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Anand Wins Brilliancy vs Caruana; Carlsen Defeats So

Anand Wins Brilliancy vs Caruana; Carlsen Defeats So

Both Magnus Carlsen and Viswanathan Anand won their games in 29 moves in the fifth round of the Sinquefield Cup, but for once, all eyes weren't on the champ. It was Anand's scintillating takedown of Fabiano Caruana that wowed the spectators and fans as he produced a stunning combination that will surely grace a collection of his greatest games.

Headline photo: Lennart Ootes, Grand Chess Tour.

For Magnus Carlsen, his victory against Wesley So proved fairly straightforward after So lost his way and allowed Carlsen to grab a not-so-poisoned pawn on b2. After a disastrous loss to Maxime Vachier-Lagrave yesterday, today could not have been more perfectly scripted for Carlsen. His victory against So, in conjunction with Anand's victory against Caruana, secured the Norwegian a 19-point gap over number two (still Caruana) in the live rating lists.

As it turned out, if you weren't winning in 29 moves, you weren't winning. Ian Nepomniachtchi came very close to a win against Sergey Karjakin, but the Minister of Defense once again lived up to his stoic moniker, and Maxime Vachier-Lagrave and Levon Aronian created chaos on board, but they also found that the resulting endgame was drawn. Nakamura created chances against Svidler, but that endgame too proved drawn.

Getting to the game of the day, it seemed out of the opening likely that Caruana and not Anand would win a tactical brilliancy as he centralized his pieces and created dangerous threats. Anand neatly sidestepped, but then Caruana attempted a pawn sacrifice in response to Anand's f4. As it turned out, the sacrifice was based on a miscalculation as Caruana had missed some stunning tactics after 22.exf6.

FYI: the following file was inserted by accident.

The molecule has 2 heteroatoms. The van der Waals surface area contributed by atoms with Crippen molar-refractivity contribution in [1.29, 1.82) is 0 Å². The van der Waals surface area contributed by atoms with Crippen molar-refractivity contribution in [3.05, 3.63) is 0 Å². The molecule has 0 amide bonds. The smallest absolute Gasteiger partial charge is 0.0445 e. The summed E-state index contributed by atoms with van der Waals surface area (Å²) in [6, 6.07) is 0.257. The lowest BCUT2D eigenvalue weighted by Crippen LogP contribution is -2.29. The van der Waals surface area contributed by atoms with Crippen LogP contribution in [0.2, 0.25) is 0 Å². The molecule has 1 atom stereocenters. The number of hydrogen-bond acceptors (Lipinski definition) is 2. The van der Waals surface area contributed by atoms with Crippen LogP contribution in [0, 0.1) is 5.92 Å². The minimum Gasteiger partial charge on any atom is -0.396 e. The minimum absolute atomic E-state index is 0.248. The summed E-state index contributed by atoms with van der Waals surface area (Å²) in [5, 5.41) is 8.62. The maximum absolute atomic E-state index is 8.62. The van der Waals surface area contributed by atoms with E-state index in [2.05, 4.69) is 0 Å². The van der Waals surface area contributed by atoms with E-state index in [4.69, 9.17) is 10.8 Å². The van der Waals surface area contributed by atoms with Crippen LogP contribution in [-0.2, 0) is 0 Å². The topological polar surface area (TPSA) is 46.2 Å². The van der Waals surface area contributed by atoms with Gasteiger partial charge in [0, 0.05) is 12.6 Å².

The most deadly move Caruana missed proved to be the stunning 26.Qd4!!, a move which set Twitter and the broadcast afire with shouts of acclaim.

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Anand seemed almost giddy when played the beautiful Qd4!! | Photo: Austin Fuller, Grand Chess Tour.

Like Anand, Carlsen too seemed destined for problems out of the opening. So played 19.Bf4?, the key mistake in a very favorable position, almost instantly. Carlsen was shocked but concluded that he was duty-bound to grab the pawn and when later he lost c3, So threw in the towel.

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So seems to be struggling to regain his incredible 2016 form. | Photo: Lennart Ootes, Grand Chess Tour.

Early in the opening, it looked like Maxime Vachier-Lagrave vs Levon Aronian might well be the game of the day. The players played aggressively and creatively with 19.Ra3! from Vachier-Lagrave being particularly interesting. Both players described the resulting position as an odd mutual zugzwang.

As the tactics exploded, Vachier-Lagrave acquired two pieces for Aronian's rook, but the rook proved to be quite good, and the endgame proved balanced.

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A game with two protagonists. | Photo: Lennart Ootes, Grand Chess Tour.

A draw between two friends might usually be a fairly affable result, but Nepomniachtchi seemed quite despondent afterward that he wasn't able to collect a full point from his extremely promising position against Sergey Karjakin. Karjakin innovated in the opening with Bd3-e2, mysteriously moving a piece twice in the opening, but then he confessed he forgot the idea of the move!

Consequently, "Nepo" equalized soon after and pressed for more. It's not easy to say if he was ever winning, but it was certainly close, and it took the defensive skills of Karjakin to fend off defeat.

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Good defense starts with the stare. | Photo: Lennart Ootes, Grand Chess Tour.

Finally, the game between Hikaru Nakamura and Peter Svidler saw the Russian grandmaster get into a bit of trouble against the American grandmaster after he missed the double attack resulting from 22.Be4. However, as round three showed, pawns don't equal points, and the advantage was never decisive.

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Nakamura afterwards said it was common for Svidler to play a pawn down with some activity. | Photo: Austin Fuller, Grand Chess Tour.

The players have a rest day after this round before the action resumes on Tuesday with many exciting matches include Carlsen vs Nakamura (always entertaining) and Caruana vs Vachier-Lagrave (always a Najdorf).

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